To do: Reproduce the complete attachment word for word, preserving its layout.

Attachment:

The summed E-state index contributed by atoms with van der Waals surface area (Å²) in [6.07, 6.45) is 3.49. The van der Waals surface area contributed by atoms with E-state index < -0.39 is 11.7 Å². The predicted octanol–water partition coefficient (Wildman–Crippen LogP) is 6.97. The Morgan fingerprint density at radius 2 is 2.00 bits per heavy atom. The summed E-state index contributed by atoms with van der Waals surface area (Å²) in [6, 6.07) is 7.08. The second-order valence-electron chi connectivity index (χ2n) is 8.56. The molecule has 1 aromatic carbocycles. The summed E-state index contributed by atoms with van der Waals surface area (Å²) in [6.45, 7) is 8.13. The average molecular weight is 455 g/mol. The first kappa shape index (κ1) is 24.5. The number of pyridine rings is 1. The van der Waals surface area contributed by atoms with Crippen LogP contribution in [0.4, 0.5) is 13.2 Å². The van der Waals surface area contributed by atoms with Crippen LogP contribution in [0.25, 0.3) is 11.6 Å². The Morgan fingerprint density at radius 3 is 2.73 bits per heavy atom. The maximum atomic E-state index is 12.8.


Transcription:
The summed E-state index contributed by atoms with van der Waals surface area (Å²) in [6.07, 6.45) is 3.49. The van der Waals surface area contributed by atoms with E-state index < -0.39 is 11.7 Å². The predicted octanol–water partition coefficient (Wildman–Crippen LogP) is 6.97. The Morgan fingerprint density at radius 2 is 2.00 bits per heavy atom. The summed E-state index contributed by atoms with van der Waals surface area (Å²) in [6, 6.07) is 7.08. The second-order valence-electron chi connectivity index (χ2n) is 8.56. The molecule has 1 aromatic carbocycles. The summed E-state index contributed by atoms with van der Waals surface area (Å²) in [6.45, 7) is 8.13. The average molecular weight is 455 g/mol. The first kappa shape index (κ1) is 24.5. The number of pyridine rings is 1. The van der Waals surface area contributed by atoms with Crippen LogP contribution in [0.4, 0.5) is 13.2 Å². The van der Waals surface area contributed by atoms with Crippen LogP contribution in [0.25, 0.3) is 11.6 Å². The Morgan fingerprint density at radius 3 is 2.73 bits per heavy atom. The maximum atomic E-state index is 12.8.